Hein Frode Hansen

All posts tagged Hein Frode Hansen

By Carl Begai

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While preparing for the release of the new Leaves’ Eyes album, King Of Kings, vocalist Liv Kristine announced some dates for what has become a traditional year end European solo tour. She then revealed that her former Theatre Of Tragedy bandmate, vocalist Raymond Rohonyi, would be joining her as a special guest for the duration of the tour, performing several songs from the band’s catalogue with her. A very surprising development considering the bad blood stirred up when Liv was fired from Theatre Of Tragedy in 2003 – she was replaced by Nell Sigland – and Rohonyi’s disappearance from the music scene when the band called it quits in 2010. The last time the duo shared the stage was 2002. During our interview for King Of Kings, Liv discussed how she reconnected with Rohonyi.

“Ray is back in Norway and moved to Trondheim recently with his Brazilian wife,” Liv explains. “At some point I tried to get in touch with him by phone, then via Facebook, and many weeks later he got back to me and said that he was back in Norway. We caught up a bit, and I asked him about rumours I heard that Theatre Of Tragedy would be having a reunion some time soon. Rumours that came with the Northern winds, let’s put it that way (laughs). I just wanted to know if I was in or not. Ray said that nobody had asked him so far about a reunion and wondered why I was asking. I told him I had a solo tour coming up and that I’d been playing Theatre Of Tragedy songs at a number of gigs, that the audience really seemed to love it, and then I asked him if he’d be my special guest. He was very happy about the offer and he said yes.”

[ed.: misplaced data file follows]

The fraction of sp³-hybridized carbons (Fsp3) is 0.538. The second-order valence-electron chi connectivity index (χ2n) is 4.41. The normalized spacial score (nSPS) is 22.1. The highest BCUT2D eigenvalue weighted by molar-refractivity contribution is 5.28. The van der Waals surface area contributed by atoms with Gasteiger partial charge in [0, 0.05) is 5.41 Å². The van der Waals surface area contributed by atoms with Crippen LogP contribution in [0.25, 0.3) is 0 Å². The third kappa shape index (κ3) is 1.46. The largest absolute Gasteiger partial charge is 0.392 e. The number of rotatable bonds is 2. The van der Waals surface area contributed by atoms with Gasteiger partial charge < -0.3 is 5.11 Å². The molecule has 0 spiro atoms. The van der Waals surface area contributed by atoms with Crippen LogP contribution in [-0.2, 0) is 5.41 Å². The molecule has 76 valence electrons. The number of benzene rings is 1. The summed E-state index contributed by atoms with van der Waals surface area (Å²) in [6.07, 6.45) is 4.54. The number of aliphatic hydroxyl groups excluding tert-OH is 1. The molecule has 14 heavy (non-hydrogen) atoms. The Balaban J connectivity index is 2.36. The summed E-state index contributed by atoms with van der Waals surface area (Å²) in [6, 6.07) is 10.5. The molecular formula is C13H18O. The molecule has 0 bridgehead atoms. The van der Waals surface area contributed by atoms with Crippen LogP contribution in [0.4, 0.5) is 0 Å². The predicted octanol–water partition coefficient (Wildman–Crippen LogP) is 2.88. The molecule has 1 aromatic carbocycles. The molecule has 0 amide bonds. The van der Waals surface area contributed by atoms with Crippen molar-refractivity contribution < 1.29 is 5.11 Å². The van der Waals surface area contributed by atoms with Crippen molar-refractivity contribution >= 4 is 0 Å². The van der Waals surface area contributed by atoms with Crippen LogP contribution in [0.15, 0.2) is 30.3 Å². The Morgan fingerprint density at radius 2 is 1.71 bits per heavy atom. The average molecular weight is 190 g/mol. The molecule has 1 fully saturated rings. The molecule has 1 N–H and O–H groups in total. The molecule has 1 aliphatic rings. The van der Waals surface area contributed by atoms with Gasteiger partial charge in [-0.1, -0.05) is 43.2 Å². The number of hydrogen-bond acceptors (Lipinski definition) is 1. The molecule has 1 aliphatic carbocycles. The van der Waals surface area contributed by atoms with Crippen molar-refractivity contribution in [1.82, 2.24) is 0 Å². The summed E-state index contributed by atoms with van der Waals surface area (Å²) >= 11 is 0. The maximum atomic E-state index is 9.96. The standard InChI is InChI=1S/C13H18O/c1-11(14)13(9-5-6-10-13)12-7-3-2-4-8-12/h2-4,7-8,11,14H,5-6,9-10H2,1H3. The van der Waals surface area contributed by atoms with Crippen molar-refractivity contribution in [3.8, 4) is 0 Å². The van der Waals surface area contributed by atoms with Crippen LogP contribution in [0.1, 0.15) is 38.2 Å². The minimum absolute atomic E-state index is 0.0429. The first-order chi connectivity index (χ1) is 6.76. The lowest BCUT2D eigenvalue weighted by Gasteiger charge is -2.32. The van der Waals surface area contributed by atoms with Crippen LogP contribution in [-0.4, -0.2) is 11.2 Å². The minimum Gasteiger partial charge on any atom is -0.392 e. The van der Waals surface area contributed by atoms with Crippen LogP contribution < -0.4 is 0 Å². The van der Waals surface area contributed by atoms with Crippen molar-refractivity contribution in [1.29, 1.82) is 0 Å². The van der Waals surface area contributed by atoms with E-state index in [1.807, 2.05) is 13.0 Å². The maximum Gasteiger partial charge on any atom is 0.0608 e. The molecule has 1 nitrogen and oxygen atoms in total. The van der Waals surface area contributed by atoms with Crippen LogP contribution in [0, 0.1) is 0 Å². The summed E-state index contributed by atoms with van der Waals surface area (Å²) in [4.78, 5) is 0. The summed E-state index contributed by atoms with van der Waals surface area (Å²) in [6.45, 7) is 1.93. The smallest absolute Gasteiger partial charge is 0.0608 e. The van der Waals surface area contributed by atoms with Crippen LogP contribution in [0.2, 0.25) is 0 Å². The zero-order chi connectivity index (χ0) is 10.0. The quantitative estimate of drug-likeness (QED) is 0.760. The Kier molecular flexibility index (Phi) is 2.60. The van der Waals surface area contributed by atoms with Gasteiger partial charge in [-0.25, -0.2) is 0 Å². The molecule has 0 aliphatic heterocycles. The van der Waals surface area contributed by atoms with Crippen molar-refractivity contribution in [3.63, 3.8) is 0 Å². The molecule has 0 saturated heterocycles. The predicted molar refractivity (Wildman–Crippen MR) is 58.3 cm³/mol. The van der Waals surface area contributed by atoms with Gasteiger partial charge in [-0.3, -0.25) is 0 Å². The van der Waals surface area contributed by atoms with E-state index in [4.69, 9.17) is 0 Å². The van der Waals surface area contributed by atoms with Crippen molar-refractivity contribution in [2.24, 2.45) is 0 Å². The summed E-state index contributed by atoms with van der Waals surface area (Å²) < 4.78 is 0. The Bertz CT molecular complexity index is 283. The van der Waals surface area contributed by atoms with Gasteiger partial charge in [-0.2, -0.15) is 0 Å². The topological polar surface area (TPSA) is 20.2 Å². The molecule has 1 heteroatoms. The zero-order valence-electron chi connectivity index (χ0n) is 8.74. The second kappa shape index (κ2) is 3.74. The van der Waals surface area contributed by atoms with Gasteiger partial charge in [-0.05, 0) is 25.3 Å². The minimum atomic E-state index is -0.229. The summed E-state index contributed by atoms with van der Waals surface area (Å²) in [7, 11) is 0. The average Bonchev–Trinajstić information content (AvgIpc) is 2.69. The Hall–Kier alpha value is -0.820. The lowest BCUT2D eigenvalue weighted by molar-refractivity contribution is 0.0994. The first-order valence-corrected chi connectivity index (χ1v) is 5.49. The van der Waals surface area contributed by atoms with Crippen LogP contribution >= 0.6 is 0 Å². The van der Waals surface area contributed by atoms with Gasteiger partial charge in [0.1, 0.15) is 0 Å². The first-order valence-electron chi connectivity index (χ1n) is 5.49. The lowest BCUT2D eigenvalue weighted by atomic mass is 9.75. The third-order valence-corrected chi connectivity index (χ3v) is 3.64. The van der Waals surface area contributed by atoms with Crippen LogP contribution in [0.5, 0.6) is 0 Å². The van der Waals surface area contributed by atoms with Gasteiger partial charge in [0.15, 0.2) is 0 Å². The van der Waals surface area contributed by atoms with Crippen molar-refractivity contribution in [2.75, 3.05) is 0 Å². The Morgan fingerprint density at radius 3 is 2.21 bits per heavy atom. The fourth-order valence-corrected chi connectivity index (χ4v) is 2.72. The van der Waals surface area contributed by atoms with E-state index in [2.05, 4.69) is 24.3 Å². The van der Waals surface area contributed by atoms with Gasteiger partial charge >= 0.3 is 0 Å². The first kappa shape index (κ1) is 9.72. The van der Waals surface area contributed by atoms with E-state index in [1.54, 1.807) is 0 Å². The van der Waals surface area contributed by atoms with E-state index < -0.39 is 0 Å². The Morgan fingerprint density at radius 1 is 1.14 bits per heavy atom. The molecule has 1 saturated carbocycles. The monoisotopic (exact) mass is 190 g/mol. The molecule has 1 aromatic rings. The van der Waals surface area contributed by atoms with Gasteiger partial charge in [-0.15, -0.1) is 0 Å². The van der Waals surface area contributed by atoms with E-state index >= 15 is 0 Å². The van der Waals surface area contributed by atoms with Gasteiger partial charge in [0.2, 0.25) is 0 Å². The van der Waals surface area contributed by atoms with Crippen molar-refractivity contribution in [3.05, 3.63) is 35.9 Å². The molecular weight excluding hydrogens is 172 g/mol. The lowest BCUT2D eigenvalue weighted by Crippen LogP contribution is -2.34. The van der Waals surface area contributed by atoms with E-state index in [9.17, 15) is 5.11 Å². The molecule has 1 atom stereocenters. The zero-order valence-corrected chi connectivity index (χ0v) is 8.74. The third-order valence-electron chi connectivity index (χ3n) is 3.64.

“When The Sirens supported Nightwish in Trondheim recently I finally met up with Raymond again. We talked about everything, about the beginnings of Theatre Of Tragedy. It was good to clear the table and our history, because we were the ones who formed the band and came up with the whole Shakespearean thing. It was really good talking to him, and we parted in Trondheim on great terms. Alex (Krull / vocalist, husband) is happy everything is clear now and there are no hard feelings whatsoever. I’m really looking forward to the tour, and I think Raymond might be looking forward to it even more (laughs). He’s so excited.” Continue Reading

By Carl Begai